17 April 2008

Putting together a poetry collection

The other day, over at The Peripatic Poetess's blog, I posted a comment about how I put my next poetry collection, My Iron Spine, together. She's about to put together a poetry manuscript, and was looking for some advice.

In case anyone else is interested, I thought I'd reuse what I wrote there:

I’m sure there are lots of ways you could successfully put your collection together. But this is how I put together My Iron Spine, which is going to be published later this year.

Of course, I started with the poems. While I was still writing them, I started noticing recurring themes and ideas, and I wrote new poems building on those. I also noticed that they fell into three types: autobiographical, biographical, and poems that were a fantastical combination of both – where I hung out with various women from history (for example ‘Swimming with Virginia Woolf’). At that stage, I wrote some more poems to fill out the last section.

Then the ordering! The first section was easier, in that I was trying to create a (fairly) chronological narrative through the section – beginning with me as a child, ending with me as an adult (more or less). But I also wanted it – and each of the other sections – to have an emotional narrative.

For each section, I kind of pictured in my head a graph, plotting the emotional rise and fall. The first, autobiographical, section begins up high with innocence, heads downwards with experience and disillusionment, but then heads upwards again with a growing sense of identity and hope.

The second section, comprising biographical poems, has a similar emotional structure. The line of the graph doesn’t start so high this time, but it also heads downwards, but fights its way back up with hopefulness.

The third section begins low, but heads up, getting lighter and, again with hope for the future.

A friend told me recently that Sylvia Plath had a similar kind of structure in mind for Ariel (links to an article about the 'restored edition'), in which, after mining the emotional depths, would end on a more hopeful note. When Ariel was published after her death, Ted Hughes changed the order and some of the poems, leaving us with a very different book.

The way I got the poems into order in each of their sections, was to print them all out and kind of shuffle them. I’d start with one, and then pick up another poem, putting it either in front or behind, depending on what felt right, and what fitted with the emotional trajectory I wanted. I did a fair amount of tinkering later, but eventually got something that seemed kind of right.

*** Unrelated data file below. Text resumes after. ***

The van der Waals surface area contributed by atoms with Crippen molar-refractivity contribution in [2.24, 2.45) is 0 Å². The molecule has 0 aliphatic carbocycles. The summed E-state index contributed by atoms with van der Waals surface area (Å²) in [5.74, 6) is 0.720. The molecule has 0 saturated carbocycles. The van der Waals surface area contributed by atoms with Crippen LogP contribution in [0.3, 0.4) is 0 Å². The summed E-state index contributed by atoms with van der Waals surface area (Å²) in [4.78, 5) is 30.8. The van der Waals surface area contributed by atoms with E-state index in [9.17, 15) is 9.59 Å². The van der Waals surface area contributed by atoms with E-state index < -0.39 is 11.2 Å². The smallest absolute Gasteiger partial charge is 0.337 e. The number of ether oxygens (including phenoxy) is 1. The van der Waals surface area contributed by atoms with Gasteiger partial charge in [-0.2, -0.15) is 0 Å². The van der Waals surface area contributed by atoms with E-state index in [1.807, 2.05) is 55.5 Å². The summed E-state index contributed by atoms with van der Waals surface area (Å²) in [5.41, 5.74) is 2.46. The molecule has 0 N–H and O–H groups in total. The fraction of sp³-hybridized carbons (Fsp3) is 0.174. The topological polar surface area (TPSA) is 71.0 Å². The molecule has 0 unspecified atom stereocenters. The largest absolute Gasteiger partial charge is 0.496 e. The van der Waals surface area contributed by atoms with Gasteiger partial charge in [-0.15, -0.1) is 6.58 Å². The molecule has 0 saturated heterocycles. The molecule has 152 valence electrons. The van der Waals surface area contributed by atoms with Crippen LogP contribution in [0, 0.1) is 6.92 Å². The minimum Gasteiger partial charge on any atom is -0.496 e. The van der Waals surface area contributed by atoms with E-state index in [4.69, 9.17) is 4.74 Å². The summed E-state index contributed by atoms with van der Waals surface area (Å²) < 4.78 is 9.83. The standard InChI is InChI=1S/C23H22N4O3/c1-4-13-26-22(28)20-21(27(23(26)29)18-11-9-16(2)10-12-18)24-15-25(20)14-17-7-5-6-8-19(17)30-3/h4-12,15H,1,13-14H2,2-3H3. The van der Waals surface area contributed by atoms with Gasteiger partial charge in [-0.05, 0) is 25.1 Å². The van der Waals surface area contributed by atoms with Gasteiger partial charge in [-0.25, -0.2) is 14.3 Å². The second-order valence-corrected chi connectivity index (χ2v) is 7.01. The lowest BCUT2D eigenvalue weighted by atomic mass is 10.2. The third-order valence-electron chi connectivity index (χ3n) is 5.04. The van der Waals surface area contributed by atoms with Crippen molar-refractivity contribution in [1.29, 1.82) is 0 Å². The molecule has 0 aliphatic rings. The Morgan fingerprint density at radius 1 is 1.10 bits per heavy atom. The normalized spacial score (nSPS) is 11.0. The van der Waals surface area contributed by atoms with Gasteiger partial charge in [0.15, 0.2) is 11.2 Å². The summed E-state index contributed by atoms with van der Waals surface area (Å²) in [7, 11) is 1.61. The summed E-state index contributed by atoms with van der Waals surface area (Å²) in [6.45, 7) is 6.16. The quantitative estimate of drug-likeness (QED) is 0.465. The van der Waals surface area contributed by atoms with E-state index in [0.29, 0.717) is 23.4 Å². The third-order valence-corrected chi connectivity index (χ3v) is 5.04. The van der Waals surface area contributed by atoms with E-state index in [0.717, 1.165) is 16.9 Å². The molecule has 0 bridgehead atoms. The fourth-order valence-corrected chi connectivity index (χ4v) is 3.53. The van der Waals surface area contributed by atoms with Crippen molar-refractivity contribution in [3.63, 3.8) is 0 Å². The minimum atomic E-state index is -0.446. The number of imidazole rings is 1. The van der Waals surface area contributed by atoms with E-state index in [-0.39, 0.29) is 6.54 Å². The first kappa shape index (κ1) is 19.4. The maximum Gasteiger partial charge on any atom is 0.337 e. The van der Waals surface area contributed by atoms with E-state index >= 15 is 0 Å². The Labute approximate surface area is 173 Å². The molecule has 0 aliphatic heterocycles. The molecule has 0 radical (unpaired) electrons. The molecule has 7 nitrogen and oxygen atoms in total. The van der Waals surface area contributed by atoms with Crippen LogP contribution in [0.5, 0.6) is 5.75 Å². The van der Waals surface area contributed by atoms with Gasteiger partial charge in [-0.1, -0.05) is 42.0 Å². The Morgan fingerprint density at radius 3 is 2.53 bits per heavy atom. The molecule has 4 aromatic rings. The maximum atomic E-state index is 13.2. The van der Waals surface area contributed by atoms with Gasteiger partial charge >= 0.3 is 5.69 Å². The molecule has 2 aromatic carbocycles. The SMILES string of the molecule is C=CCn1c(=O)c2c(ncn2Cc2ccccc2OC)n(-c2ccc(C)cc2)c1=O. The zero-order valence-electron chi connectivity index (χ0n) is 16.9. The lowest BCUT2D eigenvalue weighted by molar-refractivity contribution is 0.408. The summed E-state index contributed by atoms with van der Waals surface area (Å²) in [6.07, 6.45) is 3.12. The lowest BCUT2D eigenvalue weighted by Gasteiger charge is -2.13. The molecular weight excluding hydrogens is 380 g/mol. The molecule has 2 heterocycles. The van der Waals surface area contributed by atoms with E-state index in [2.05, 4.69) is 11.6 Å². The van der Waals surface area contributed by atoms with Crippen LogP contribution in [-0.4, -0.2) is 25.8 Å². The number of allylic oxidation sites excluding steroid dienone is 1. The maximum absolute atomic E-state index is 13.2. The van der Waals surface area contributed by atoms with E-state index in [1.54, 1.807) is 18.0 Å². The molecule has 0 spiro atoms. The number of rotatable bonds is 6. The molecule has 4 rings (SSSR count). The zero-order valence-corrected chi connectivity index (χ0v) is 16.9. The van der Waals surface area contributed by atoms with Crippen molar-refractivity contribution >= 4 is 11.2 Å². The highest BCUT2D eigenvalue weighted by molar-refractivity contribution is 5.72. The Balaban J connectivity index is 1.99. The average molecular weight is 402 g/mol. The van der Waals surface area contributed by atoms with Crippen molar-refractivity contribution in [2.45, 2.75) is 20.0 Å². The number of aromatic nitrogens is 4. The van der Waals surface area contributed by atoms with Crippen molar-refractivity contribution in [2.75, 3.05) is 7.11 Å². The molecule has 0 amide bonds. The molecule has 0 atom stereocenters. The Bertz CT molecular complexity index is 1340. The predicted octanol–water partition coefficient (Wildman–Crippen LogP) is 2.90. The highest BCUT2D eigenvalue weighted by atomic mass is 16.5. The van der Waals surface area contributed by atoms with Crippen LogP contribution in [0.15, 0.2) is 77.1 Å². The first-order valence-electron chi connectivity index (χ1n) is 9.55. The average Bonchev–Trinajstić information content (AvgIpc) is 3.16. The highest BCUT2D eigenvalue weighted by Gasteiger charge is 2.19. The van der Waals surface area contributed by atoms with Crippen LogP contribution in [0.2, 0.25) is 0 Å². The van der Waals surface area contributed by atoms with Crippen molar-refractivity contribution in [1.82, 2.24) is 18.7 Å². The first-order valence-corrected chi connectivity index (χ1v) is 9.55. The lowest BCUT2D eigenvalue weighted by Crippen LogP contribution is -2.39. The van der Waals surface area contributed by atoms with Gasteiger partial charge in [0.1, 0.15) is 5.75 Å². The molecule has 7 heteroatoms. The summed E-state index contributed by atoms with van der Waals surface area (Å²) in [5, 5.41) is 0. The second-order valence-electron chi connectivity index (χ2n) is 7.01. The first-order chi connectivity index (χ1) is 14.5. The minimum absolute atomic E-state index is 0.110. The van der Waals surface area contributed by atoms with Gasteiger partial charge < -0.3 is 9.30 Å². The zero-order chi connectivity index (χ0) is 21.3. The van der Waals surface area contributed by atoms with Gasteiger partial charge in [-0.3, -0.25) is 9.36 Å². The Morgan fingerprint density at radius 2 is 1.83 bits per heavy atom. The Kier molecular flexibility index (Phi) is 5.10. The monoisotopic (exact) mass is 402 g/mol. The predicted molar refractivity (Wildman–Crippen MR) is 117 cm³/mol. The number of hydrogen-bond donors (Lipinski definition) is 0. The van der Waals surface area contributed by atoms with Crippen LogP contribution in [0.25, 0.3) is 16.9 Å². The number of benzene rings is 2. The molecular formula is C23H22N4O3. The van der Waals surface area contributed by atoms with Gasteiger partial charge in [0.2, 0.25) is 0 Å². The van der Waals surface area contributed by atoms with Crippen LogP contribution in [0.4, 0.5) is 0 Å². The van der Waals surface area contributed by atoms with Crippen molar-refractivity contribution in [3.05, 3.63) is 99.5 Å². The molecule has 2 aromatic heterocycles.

Then, when I was ready, I gave copies of the manuscript to five friends whose opinions I trusted, who I knew would be sympathetic to what I was aiming for, and who would give me constructive and insightful feedback. I am very lucky to have such creatures. I also gave them a list of questions, including one about the order. They suggested a few switches, for various reasons (eg, a better poem to start the collection with, this poem goes really well next to this one), most of which I followed.


Anonymous said...

Great post Helen :)

litlove said...

I will pass this on to the aunt of a friend who is trying to put her first poetry collection together. She asked for my advice but I didn't have anything as useful as this to say! This is extremely helpful and insightful.

Harvey Molloy said...

I'm looking forward to the book. Are you planning to use prints as you did in Abstract Internal Furniture?

Helen Rickerby said...

Helen, thank you very much.

Thanks also Litlove, and I hope your aunt finds it useful. There are probably so many other ways to do it, but I think that having some idea of the trajectory you want is a good idea. When I do a reading, I often do things the other way around - I start with 'funnier' poems to get the audience interested, and then bring on the harder stuff. That approach might work in a collection too.

Thanks also Harvey. I don't think this book will have pictures this time. I'm having enough trouble sorting out a cover image! I thought the pics in Abstract Internal Furniture worked really well with the poems though - I felt the artist was doing in her photocollages what I was trying to do with my poetry - it's ordinary things but put together in a slightly surreal way.

warmaiden said...

Helen -

Thank you for the comment, and for reposting it here! (I made a long comment the other day, but my computer ate it, methinks).

While working on ordering my manuscript, I actually ended up building a second full length manuscript (that included some of the poems from the first, but not all, plus some others I hadn't intended) and took the manuscript in a different direction. It's been very interesting working with it, and I appreciate your advice!

I'm looking forward to reading My Iron Spine, as well. Best!